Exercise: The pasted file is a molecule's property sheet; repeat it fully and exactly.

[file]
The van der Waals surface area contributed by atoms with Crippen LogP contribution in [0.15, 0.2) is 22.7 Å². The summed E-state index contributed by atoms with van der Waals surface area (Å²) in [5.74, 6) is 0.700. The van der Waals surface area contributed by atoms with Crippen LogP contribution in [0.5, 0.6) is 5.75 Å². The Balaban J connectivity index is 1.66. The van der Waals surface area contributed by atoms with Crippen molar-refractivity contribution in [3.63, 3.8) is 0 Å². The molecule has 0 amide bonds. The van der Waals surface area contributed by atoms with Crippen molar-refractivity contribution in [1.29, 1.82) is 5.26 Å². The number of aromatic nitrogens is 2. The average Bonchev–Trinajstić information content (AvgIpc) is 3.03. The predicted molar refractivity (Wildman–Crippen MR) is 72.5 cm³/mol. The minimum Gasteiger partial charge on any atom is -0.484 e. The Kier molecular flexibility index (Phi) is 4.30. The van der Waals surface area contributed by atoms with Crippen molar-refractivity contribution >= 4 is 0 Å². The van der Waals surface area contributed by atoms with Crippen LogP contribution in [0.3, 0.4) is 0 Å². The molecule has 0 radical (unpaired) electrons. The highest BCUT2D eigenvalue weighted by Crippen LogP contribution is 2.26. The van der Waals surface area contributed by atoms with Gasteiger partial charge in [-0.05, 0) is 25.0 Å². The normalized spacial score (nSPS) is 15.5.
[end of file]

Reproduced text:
The van der Waals surface area contributed by atoms with Crippen LogP contribution in [0.15, 0.2) is 22.7 Å². The summed E-state index contributed by atoms with van der Waals surface area (Å²) in [5.74, 6) is 0.700. The van der Waals surface area contributed by atoms with Crippen LogP contribution in [0.5, 0.6) is 5.75 Å². The Balaban J connectivity index is 1.66. The van der Waals surface area contributed by atoms with Crippen molar-refractivity contribution in [3.63, 3.8) is 0 Å². The molecule has 0 amide bonds. The van der Waals surface area contributed by atoms with Crippen molar-refractivity contribution in [1.29, 1.82) is 5.26 Å². The number of aromatic nitrogens is 2. The average Bonchev–Trinajstić information content (AvgIpc) is 3.03. The predicted molar refractivity (Wildman–Crippen MR) is 72.5 cm³/mol. The minimum Gasteiger partial charge on any atom is -0.484 e. The Kier molecular flexibility index (Phi) is 4.30. The van der Waals surface area contributed by atoms with Crippen molar-refractivity contribution >= 4 is 0 Å². The van der Waals surface area contributed by atoms with Crippen LogP contribution in [0.3, 0.4) is 0 Å². The molecule has 0 radical (unpaired) electrons. The highest BCUT2D eigenvalue weighted by Crippen LogP contribution is 2.26. The van der Waals surface area contributed by atoms with Gasteiger partial charge in [-0.05, 0) is 25.0 Å². The normalized spacial score (nSPS) is 15.5.